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4 Repetition Sins you Might be Committing and Not Even Know It: Writing Tips from a Fiction Editor

Updated: Jul 30

4 Repetition Sins You Might be Committing and Not Even Know It: Writing Tips from a Fiction Editor

Imagination does not breed insanity. Exactly what does breed insanity is reason. Poets do not go mad; but chess-players do. Mathematicians go mad, and cashiers; but creative artists very seldom. —G.K. Chesterson

I'm not going to argue this sentiment, but I will add to it. People that have to read poetry can go mad!

Don't get me wrong. I'm not going to hate on poetry; there is a place for it. In fact, I think there is not nearly enough poetry in fiction these days—that is, cadence, rhythm, and presence. However, there are far too many writers out there who think they're poets and lay down such convoluted prose that readers start laughing out loud or dry heaving. Either one, maybe both.

Writing Tips from a Fiction Editor

I have recently read a fantasy that just about killed me to get through.

I'm not going to name any names—that's not a good look for me (and this person is gonna have a hard enough time as it is). However, I will go over some of its major issues so you can avoid making the same mistakes!

There are a ton of thing I could pull from this book as editor warnings, but I will focus on one are in particular:


5 Repetition Mistakes to Avoid at All Costs infographic

What is Repetition and Why Should You Care?

In fiction, repetition can be a silent killer, hindering the flow and impact of your story.

By inadvertently repeating certain elements, writers risk diluting the essence of their narrative and frustrating their readers. You increase the likelihood that the reader will put down the book because they feel like they are reading the same thing over and over again.

Repetition in its various forms in also a main reason writers get told their manuscript is "too long" by agents and publishers. Because when we see a book that repeats they same scene, image, or idea, it is a dead giveaway that most of the book's word count is probably filler.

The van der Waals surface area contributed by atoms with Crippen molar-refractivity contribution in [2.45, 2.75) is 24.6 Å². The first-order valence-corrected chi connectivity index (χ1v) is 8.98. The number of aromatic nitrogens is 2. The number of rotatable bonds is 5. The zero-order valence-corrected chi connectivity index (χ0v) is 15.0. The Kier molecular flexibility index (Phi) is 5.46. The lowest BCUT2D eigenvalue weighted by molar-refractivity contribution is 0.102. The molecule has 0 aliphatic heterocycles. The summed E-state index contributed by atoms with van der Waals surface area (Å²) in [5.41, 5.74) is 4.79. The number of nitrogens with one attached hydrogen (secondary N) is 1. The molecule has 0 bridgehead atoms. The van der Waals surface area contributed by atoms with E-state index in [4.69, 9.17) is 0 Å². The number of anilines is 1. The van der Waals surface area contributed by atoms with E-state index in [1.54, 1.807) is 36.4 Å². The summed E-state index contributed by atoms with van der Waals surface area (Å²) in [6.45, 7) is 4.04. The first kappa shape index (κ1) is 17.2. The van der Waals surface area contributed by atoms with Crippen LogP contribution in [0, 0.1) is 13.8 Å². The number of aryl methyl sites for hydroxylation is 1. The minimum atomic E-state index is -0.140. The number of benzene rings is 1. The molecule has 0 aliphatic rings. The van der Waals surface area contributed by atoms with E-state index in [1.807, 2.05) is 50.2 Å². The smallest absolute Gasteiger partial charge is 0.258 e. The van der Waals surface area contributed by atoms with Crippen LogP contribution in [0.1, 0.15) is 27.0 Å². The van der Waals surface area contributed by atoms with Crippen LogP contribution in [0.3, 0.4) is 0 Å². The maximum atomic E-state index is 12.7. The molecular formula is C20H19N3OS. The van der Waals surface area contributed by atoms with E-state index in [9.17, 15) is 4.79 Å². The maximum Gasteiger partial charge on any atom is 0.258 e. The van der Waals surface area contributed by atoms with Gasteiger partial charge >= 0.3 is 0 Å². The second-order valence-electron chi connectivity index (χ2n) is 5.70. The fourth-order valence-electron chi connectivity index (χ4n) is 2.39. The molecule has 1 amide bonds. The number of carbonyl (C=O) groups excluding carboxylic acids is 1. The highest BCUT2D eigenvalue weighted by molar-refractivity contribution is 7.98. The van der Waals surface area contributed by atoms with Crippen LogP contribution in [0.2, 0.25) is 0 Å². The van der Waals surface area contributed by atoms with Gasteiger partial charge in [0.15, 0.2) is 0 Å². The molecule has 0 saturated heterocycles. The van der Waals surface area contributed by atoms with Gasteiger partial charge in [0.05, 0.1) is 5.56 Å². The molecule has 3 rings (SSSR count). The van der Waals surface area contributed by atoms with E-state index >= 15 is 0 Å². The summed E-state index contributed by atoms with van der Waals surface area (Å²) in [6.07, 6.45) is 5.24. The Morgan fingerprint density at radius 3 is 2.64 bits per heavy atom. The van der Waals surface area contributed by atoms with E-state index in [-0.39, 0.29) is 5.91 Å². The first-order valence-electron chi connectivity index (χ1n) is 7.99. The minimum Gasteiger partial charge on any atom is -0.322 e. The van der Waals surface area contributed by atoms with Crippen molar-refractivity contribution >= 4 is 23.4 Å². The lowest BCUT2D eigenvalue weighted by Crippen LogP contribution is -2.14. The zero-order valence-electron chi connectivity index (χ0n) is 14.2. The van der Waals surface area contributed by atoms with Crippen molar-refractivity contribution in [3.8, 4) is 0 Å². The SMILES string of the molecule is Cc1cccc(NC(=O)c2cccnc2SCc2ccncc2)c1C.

So let's take a look at the best writing tips from a fiction editor for avoiding the skipping record style of writing.

We'll delve into the various repetition sins writers unknowingly commit, starting with redundant scenes, redundant imagery, redundant ideas/topics, redundant sentences, and finally, the overuse of repetitive words.

Repetition of Scenes

Scenes are there to display the important moments of your plot. That's it. If they don't do that, then they shouldn't be in your novel. But another problem many authors run into is the scene that moves the plot but then repeats itself.

Let me explain with an example...

Scene 1: John and Janet realize that they are in trouble if they cannot stop the Mage who controls the king. They discuss how they might stop him. They come to the only decision they can make.

Scene 10: Janet and John discuss the Mage again. They go over all their options just to make sure. They decide the decision they've made really is the best option.

In this case, either scene would need to be cut.

Imagine that you are telling your story to a group of cross-legged kids, impatiently waiting for you to get to the exciting parts. You wouldn't want to repeat anything you'd already said, would you? You would want to use as few words as possible, just getting to the gist of the action leading to the climax.